Like The Thing, Prince of Darkness is an ensemble picture, but the film allows a little more showcasing of Brian (Jameson Parker) and Catherine (Lisa Blount) than that film gives MacReady (who always seemed like a member of a team, even in scenes by himself). The pair develops a low-key relationship that's thankfully designed to fill in character motivation rather than being central to the plot, and the two manage to stand out in the time they have. I'm also a fan of Peter Jason, a regular in Carpenter's movies. I would have liked to see more of his professor character, but I suppose having him around at all is better than nothing. The weakest link in the cast is Dennis Dun, who gets saddled with a ton of terrible jokes and an unfortunate screaming scene, and he adds insult to injury by delivering both in a terribly stilted manner.
I really like Prince of Darkness. So far, I've only seen it twice, and I can already feel it growing on me. By the time I watch it again I may rank it up against Carpenter's best pictures. A set like Master of Fear is the perfect place for the movie; viewers will likely buy the set for The Thing, but perhaps Prince of Darkness will surprise them, and over time it will stand on its own amongst the director's memorable catalog.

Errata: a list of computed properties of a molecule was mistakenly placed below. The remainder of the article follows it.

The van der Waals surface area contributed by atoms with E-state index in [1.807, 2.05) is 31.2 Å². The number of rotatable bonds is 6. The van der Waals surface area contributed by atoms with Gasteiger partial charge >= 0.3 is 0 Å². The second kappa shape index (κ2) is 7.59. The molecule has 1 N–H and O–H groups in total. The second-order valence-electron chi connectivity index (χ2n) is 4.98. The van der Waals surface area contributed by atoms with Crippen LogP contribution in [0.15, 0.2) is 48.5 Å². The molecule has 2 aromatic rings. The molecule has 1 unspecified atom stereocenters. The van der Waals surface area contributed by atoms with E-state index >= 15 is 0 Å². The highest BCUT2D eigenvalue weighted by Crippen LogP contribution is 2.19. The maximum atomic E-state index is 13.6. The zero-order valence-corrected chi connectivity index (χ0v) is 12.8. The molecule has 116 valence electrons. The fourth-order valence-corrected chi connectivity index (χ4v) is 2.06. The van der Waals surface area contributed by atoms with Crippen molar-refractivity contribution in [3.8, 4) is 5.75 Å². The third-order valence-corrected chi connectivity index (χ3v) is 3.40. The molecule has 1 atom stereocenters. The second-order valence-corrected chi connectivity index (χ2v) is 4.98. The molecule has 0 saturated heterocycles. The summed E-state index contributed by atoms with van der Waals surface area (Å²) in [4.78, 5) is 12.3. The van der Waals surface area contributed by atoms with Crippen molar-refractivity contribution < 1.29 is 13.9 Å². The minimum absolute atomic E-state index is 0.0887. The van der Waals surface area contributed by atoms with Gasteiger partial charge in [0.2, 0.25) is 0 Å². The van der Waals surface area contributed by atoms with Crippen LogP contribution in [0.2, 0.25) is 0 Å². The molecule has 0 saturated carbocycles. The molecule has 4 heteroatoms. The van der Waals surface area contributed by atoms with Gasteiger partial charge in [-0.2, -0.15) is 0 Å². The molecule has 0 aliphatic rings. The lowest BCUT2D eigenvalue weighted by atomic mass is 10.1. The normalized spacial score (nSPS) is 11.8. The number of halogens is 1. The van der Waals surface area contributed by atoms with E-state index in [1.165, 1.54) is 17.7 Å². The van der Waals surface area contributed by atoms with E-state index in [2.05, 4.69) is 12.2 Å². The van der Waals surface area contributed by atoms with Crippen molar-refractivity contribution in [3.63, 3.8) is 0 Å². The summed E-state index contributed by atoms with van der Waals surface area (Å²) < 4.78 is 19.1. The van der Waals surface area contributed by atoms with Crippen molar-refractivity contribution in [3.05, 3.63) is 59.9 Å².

John Carpenter's They Live (1988)
One of the parts that's probably holding the movie back is the pacing. Carpenter takes his time as our hero John Nada ("Rowdy" Roddy Piper) wanders into town, looks for work and eventually follows Frank (Keith David again) to a tent city with some free food, which probably eats up a half-hour of screen time. Meanwhile, Carpenter's ghost-town, gunslinger score (with Halloween composer Alan Howarth) doesn't make the movie move any faster, sauntering around as leisurely as John does. Personally, I like Piper and I really like Keith David, so watching the actors just wander around chatting is the kind of material that would amuse me all on its own, but I'd bet dollars to donuts this extensive build-up shaves off a few potential viewers.